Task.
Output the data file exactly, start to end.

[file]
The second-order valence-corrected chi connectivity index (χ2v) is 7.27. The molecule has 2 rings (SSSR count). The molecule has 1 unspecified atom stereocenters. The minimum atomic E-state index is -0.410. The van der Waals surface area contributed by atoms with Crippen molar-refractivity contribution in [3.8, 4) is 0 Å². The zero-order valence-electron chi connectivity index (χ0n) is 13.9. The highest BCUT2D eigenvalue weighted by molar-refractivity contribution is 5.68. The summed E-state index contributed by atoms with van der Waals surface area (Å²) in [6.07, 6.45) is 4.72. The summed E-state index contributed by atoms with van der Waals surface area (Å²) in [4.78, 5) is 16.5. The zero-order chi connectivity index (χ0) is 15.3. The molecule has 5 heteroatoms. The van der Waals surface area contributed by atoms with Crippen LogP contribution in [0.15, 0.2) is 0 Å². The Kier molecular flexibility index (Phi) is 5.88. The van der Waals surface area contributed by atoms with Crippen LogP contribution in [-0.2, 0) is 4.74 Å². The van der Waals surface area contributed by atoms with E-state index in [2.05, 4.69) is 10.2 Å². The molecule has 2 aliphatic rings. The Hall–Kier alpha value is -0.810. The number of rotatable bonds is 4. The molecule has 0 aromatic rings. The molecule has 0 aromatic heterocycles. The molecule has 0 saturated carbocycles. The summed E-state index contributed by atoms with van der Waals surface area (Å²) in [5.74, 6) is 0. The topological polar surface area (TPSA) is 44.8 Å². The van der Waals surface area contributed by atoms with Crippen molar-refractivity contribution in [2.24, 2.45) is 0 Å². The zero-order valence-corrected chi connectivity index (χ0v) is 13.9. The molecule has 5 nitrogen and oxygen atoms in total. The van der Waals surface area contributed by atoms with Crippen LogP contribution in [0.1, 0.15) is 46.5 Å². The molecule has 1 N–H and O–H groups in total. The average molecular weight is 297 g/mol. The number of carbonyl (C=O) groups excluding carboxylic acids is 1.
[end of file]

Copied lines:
The second-order valence-corrected chi connectivity index (χ2v) is 7.27. The molecule has 2 rings (SSSR count). The molecule has 1 unspecified atom stereocenters. The minimum atomic E-state index is -0.410. The van der Waals surface area contributed by atoms with Crippen molar-refractivity contribution in [3.8, 4) is 0 Å². The zero-order valence-electron chi connectivity index (χ0n) is 13.9. The highest BCUT2D eigenvalue weighted by molar-refractivity contribution is 5.68. The summed E-state index contributed by atoms with van der Waals surface area (Å²) in [6.07, 6.45) is 4.72. The summed E-state index contributed by atoms with van der Waals surface area (Å²) in [4.78, 5) is 16.5. The zero-order chi connectivity index (χ0) is 15.3. The molecule has 5 heteroatoms. The van der Waals surface area contributed by atoms with Crippen LogP contribution in [0.15, 0.2) is 0 Å². The Kier molecular flexibility index (Phi) is 5.88. The van der Waals surface area contributed by atoms with Crippen LogP contribution in [-0.2, 0) is 4.74 Å². The van der Waals surface area contributed by atoms with E-state index in [2.05, 4.69) is 10.2 Å². The molecule has 2 aliphatic rings. The Hall–Kier alpha value is -0.810. The number of rotatable bonds is 4. The molecule has 0 aromatic rings. The molecule has 0 aromatic heterocycles. The molecule has 0 saturated carbocycles. The summed E-state index contributed by atoms with van der Waals surface area (Å²) in [5.74, 6) is 0. The topological polar surface area (TPSA) is 44.8 Å². The van der Waals surface area contributed by atoms with Crippen molar-refractivity contribution in [2.24, 2.45) is 0 Å². The zero-order valence-corrected chi connectivity index (χ0v) is 13.9. The molecule has 5 nitrogen and oxygen atoms in total. The van der Waals surface area contributed by atoms with Crippen LogP contribution in [0.1, 0.15) is 46.5 Å². The molecule has 1 N–H and O–H groups in total. The average molecular weight is 297 g/mol. The number of carbonyl (C=O) groups excluding carboxylic acids is 1.